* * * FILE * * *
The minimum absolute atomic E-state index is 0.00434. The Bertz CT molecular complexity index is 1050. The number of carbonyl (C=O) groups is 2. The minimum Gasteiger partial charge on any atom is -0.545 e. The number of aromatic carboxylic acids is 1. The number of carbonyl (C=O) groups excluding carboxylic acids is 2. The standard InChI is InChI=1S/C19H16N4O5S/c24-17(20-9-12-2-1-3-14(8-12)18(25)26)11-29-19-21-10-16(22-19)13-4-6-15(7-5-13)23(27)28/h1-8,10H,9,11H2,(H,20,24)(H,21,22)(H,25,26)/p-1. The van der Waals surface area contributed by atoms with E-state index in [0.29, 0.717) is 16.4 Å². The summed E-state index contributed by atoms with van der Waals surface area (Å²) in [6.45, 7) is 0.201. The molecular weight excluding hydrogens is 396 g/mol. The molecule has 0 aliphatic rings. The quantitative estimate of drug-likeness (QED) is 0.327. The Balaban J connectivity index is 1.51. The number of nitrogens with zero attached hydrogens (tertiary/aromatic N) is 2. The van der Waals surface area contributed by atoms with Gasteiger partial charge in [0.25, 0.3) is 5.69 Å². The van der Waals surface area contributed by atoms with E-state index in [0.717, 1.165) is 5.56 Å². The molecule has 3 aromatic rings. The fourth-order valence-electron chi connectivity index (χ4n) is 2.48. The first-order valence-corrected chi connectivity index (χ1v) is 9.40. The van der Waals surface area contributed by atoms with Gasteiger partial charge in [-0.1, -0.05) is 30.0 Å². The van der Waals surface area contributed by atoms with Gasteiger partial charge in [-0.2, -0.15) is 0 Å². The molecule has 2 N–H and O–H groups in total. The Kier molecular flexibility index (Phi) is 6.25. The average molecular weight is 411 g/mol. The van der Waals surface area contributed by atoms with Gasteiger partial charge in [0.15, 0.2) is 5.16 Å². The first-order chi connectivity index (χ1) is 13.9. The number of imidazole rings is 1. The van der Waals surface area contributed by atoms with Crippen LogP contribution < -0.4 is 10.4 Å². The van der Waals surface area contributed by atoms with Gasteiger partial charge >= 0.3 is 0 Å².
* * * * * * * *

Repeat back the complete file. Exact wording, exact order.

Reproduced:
The minimum absolute atomic E-state index is 0.00434. The Bertz CT molecular complexity index is 1050. The number of carbonyl (C=O) groups is 2. The minimum Gasteiger partial charge on any atom is -0.545 e. The number of aromatic carboxylic acids is 1. The number of carbonyl (C=O) groups excluding carboxylic acids is 2. The standard InChI is InChI=1S/C19H16N4O5S/c24-17(20-9-12-2-1-3-14(8-12)18(25)26)11-29-19-21-10-16(22-19)13-4-6-15(7-5-13)23(27)28/h1-8,10H,9,11H2,(H,20,24)(H,21,22)(H,25,26)/p-1. The van der Waals surface area contributed by atoms with E-state index in [0.29, 0.717) is 16.4 Å². The summed E-state index contributed by atoms with van der Waals surface area (Å²) in [6.45, 7) is 0.201. The molecular weight excluding hydrogens is 396 g/mol. The molecule has 0 aliphatic rings. The quantitative estimate of drug-likeness (QED) is 0.327. The Balaban J connectivity index is 1.51. The number of nitrogens with zero attached hydrogens (tertiary/aromatic N) is 2. The van der Waals surface area contributed by atoms with Gasteiger partial charge in [0.25, 0.3) is 5.69 Å². The van der Waals surface area contributed by atoms with E-state index in [0.717, 1.165) is 5.56 Å². The molecule has 3 aromatic rings. The fourth-order valence-electron chi connectivity index (χ4n) is 2.48. The first-order valence-corrected chi connectivity index (χ1v) is 9.40. The van der Waals surface area contributed by atoms with Gasteiger partial charge in [-0.1, -0.05) is 30.0 Å². The van der Waals surface area contributed by atoms with Gasteiger partial charge in [-0.2, -0.15) is 0 Å². The molecule has 2 N–H and O–H groups in total. The Kier molecular flexibility index (Phi) is 6.25. The average molecular weight is 411 g/mol. The van der Waals surface area contributed by atoms with Gasteiger partial charge in [0.15, 0.2) is 5.16 Å². The first-order chi connectivity index (χ1) is 13.9. The number of imidazole rings is 1. The van der Waals surface area contributed by atoms with Crippen LogP contribution < -0.4 is 10.4 Å². The van der Waals surface area contributed by atoms with Gasteiger partial charge >= 0.3 is 0 Å².